Oct 17, 2017

Mixed Emotions

Enoch Langford was riding his recently purchased motorcycle at high speed in fairly congested neighborhood traffic. Apparently, his “plan” was to blast through an intersection hoping the rest of the world was watching out for him. He was clearly moving multiples faster than the traffic around him when a pair of vehicles turned in front of him at the intersection. One made it through without incident, the second vehicle turned just in time to cause Langford to panic and “lay ‘er down.” KARE II’s reporter said, “It left Langford no choice but to lay the bike down and skid right into the car. . .”

For years, I’ve argued that it is irrational to believe (as ABATE apparently does) that the majority of multiple vehicle crashes involving motorcycles are the fault of everyone but motorcyclists. What left Langford with “no choice” was his approach to the intersection. It’s obvious that his speed was totally inappropriate for the situation and his skills were far below what he needed for the result. He didn’t “lay ‘er down,” he fell over due to poor braking skills and a total lack of escape route planning.

The part of the story that flips the blame is where the driver of the car clearly slowed after the impact, then sped away from the scene. “One witness told KARE 11 News the driver got out of his car for a second, but then got back in and drove several more blocks before ditching his car and running.” That statement makes me wonder, if that happened, why has it been so hard to identify the driver? If they have the car, doesn’t that give them a lead on the driver? Or is that statement just something silly the media latched on to? So far, all of the media reports have been totally devoid of anything resembling rational analysis of the crash itself.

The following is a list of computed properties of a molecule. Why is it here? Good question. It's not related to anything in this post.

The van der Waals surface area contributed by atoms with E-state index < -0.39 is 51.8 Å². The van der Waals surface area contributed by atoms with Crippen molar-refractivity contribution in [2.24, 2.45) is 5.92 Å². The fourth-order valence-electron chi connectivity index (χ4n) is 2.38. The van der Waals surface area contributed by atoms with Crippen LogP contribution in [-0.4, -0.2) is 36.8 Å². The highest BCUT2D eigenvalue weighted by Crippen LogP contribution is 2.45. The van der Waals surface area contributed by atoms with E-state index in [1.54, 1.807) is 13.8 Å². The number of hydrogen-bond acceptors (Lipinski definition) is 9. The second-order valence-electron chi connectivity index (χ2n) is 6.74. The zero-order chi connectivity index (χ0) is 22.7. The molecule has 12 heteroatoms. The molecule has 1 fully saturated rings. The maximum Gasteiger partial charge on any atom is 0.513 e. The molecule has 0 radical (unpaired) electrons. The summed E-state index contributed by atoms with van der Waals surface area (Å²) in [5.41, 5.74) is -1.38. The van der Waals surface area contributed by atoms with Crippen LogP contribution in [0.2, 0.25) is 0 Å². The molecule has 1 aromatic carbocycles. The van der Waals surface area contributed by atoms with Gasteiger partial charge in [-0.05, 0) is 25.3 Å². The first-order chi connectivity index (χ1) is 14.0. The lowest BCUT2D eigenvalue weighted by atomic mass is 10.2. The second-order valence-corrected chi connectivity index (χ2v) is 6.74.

Hit and run is a crime, but it’s one that police seem to prosecute randomly. There have been a couple of hit and run incidents in my family, where my daughters were the victims, and the police didn’t even bother to include the evasion information in their reports. In both incidents, the police didn’t bother to assign blame or include the hit and run information until they were forced to finish their job. A friend is currently waiting for the Minneapolis police to file a crash report where his wife’s car was sideswiped while stopped in traffic. She recorded and reported the license number, but the police haven’t even bothered to finish their initial report, let alone hunt down the driver. I agree that the driver of this car needs to be found, but I doubt the end result will be as dramatic and conclusive as the news report imagines.

In the meantime, I’d like to hear about the details of the police report. I’d like to know if Mr. Langford was a licensed motorcyclist. I’d like to know if the police crash scene analysis estimated his speed before he fell over. It would be nice to see some consistency in how crashes and hit and run situations are handled, but I’ve given up on hoping for that in our decaying society.

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